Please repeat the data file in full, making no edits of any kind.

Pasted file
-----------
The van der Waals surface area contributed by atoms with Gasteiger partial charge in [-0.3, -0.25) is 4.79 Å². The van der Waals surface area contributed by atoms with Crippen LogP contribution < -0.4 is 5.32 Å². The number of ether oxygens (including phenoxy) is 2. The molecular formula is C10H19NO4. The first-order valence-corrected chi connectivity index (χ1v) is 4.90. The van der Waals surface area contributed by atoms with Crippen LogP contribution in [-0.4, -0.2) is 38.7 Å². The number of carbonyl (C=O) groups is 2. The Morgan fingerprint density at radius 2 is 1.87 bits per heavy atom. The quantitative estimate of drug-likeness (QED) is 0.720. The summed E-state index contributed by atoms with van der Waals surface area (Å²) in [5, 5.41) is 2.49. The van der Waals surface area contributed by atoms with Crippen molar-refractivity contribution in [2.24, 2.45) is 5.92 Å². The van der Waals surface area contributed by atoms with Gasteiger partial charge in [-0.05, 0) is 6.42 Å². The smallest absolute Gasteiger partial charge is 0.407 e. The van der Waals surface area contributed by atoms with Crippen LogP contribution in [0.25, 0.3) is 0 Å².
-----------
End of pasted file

The van der Waals surface area contributed by atoms with Gasteiger partial charge in [-0.3, -0.25) is 4.79 Å². The van der Waals surface area contributed by atoms with Crippen LogP contribution < -0.4 is 5.32 Å². The number of ether oxygens (including phenoxy) is 2. The molecular formula is C10H19NO4. The first-order valence-corrected chi connectivity index (χ1v) is 4.90. The van der Waals surface area contributed by atoms with Crippen LogP contribution in [-0.4, -0.2) is 38.7 Å². The number of carbonyl (C=O) groups is 2. The Morgan fingerprint density at radius 2 is 1.87 bits per heavy atom. The quantitative estimate of drug-likeness (QED) is 0.720. The summed E-state index contributed by atoms with van der Waals surface area (Å²) in [5, 5.41) is 2.49. The van der Waals surface area contributed by atoms with Crippen molar-refractivity contribution in [2.24, 2.45) is 5.92 Å². The van der Waals surface area contributed by atoms with Gasteiger partial charge in [-0.05, 0) is 6.42 Å². The smallest absolute Gasteiger partial charge is 0.407 e. The van der Waals surface area contributed by atoms with Crippen LogP contribution in [0.25, 0.3) is 0 Å².